47. 47. Configuration class PostService { function __construct(array $eventHandlers) { $this->eventHandlers = $eventHandlers; } } $postService = new PostService( array( new LoggingEventHandler($logger), new NotificationMailEventHandler($mailer) ) );
  48. 48. Looping over event handlers class PostService { public function addComment($postId, $comment) { $this->newCommentAdded($postId, $comment); } function newCommentAdded($postId, $comment) { $event = new CommentAddedEvent( $postId, $comment ); foreach ($this->eventHandlers as $eventHandler) { $eventHandler->handle($event); } } }
  49. 49. Introducing a Mediator Instead of talking to the event handlers Let's leave the talking to a mediator
  50. 50. Mediators for events ● Doctrine, Zend: Event manager ● The PHP League: Event emitter ● Symfony: Event dispatcher
  51. 51. Before LoggingEventHandler::handle() NotificationMailEventHandler::handle() PostService
  52. 52. After LoggingEventHandler::handle() NotificationMailEventHandler::handle() EventDispatcherPostService
  53. 53. In code class PostService { function __construct(EventDispatcherInterface $dispatcher) { $this->dispatcher = $dispatcher; } function newCommentAdded($postId, $comment) { $event = new CommentAddedEvent($postId, $comment); $this->dispatcher->dispatch( 'comment_added', $event ); } }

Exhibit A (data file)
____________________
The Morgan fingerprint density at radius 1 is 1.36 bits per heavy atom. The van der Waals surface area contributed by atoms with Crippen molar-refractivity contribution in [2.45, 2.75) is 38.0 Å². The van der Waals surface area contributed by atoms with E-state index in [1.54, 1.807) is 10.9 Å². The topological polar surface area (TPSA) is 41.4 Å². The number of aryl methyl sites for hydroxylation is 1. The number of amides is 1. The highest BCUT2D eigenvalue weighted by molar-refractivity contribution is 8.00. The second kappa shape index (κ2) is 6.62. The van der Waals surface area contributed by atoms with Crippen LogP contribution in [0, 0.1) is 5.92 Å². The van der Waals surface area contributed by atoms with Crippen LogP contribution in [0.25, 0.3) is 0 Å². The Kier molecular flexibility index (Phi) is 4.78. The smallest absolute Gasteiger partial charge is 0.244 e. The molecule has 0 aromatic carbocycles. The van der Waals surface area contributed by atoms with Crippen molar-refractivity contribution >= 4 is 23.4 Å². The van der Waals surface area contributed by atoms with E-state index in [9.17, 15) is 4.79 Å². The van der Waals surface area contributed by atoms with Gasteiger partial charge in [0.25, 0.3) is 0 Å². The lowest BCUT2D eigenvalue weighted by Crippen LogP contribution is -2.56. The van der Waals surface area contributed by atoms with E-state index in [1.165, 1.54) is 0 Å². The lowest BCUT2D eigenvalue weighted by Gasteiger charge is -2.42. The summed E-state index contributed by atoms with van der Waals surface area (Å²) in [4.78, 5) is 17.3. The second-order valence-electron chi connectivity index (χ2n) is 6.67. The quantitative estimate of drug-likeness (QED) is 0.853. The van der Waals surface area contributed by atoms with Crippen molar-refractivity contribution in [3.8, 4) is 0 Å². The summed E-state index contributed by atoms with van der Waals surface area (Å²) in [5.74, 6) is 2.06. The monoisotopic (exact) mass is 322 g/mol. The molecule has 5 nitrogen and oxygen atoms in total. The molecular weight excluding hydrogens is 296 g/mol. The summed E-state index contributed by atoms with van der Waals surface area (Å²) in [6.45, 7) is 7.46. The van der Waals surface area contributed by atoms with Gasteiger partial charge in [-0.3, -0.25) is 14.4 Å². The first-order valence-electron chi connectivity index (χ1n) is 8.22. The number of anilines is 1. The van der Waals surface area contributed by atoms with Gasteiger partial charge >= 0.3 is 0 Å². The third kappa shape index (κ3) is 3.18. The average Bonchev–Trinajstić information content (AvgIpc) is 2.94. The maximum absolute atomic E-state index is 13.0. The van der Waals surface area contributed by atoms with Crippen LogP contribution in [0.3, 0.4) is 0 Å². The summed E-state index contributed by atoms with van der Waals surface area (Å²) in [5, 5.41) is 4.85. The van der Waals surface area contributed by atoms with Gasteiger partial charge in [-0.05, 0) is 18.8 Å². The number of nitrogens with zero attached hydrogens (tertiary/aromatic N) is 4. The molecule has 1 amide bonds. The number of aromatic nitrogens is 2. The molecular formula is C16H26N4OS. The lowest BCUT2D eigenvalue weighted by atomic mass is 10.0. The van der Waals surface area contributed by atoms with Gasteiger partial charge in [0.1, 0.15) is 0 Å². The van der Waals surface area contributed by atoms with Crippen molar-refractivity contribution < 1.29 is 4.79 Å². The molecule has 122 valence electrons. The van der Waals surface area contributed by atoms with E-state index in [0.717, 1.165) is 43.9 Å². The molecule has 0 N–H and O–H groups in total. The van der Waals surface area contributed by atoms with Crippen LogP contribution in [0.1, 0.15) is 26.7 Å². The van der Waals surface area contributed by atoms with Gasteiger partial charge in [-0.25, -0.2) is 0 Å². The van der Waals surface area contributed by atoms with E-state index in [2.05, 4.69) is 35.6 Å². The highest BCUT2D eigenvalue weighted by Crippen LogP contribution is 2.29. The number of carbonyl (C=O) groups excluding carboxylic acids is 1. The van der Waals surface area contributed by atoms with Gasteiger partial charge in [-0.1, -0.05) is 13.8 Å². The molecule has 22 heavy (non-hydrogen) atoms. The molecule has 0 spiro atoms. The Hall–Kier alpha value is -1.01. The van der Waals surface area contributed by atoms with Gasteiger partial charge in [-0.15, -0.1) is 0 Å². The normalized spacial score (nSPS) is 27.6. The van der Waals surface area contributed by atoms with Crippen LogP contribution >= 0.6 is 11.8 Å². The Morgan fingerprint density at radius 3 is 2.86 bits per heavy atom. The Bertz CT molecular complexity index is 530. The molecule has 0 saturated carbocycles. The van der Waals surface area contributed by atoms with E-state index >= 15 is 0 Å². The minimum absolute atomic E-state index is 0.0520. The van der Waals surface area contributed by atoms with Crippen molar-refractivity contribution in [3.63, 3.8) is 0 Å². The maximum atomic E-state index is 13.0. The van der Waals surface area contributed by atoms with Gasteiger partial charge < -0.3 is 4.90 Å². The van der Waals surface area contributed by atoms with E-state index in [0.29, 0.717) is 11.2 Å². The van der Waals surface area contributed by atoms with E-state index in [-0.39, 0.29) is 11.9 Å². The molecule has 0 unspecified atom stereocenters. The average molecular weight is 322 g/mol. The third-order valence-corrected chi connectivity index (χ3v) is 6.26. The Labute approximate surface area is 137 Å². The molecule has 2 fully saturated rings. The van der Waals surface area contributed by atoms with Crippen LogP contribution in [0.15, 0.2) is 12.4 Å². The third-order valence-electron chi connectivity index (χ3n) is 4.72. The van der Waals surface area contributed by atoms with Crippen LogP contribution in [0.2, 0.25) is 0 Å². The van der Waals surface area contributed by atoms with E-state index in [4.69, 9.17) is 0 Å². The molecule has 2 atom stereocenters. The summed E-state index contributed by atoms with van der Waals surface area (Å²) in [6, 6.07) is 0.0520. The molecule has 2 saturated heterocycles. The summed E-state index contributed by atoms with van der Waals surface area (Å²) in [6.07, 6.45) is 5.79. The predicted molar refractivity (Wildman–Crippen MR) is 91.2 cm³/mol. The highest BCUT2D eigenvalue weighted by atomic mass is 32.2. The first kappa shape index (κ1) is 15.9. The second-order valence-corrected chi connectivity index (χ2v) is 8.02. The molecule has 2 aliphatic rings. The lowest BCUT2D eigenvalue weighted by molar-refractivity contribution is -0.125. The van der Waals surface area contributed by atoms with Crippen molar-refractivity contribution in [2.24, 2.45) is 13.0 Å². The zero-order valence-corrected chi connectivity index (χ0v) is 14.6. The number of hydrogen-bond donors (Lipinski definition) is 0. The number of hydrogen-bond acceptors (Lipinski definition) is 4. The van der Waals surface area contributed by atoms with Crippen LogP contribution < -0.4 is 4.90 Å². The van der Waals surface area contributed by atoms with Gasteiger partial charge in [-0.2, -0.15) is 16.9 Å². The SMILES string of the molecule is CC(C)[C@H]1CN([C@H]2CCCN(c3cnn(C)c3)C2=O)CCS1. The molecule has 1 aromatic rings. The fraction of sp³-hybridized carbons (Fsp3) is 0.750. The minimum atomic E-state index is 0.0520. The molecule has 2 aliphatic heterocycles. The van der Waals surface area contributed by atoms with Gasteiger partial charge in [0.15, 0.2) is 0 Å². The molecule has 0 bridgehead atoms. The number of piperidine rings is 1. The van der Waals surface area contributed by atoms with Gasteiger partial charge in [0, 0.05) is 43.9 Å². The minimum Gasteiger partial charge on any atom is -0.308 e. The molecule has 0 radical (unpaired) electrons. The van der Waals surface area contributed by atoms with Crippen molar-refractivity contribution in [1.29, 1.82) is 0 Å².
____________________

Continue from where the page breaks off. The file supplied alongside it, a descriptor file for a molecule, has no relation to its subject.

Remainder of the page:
54. 54. Event class use SymfonyComponentEventDispatcherEvent; class CommentAddedEvent extends Event { ... } Custom event classes should extend Symfony Event class:
  55. 55. Configuration use SymfonyComponentEventDispatcherEvent; $dispatcher = new EventDispatcher(); $loggingEventHandler = new LoggingEventHandler($logger); $dispatcher->addListener( 'comment_added', array($loggingEventHandler, 'handle') ); ... $postService = new PostService($dispatcher);
  56. 56. Symfony2 ● An event dispatcher is available as the event_dispatcher service ● You can register event listeners using service tags
  57. 57. Inject the event dispatcher # services.yml services: post_service: class: PostService arguments: [@event_dispatcher]
  58. 58. Register your listeners # services.yml services: ... logging_event_handler: class: LoggingEventHandler arguments: [@logger] tags: - { name: kernel.event_listener event: comment_added method: handle }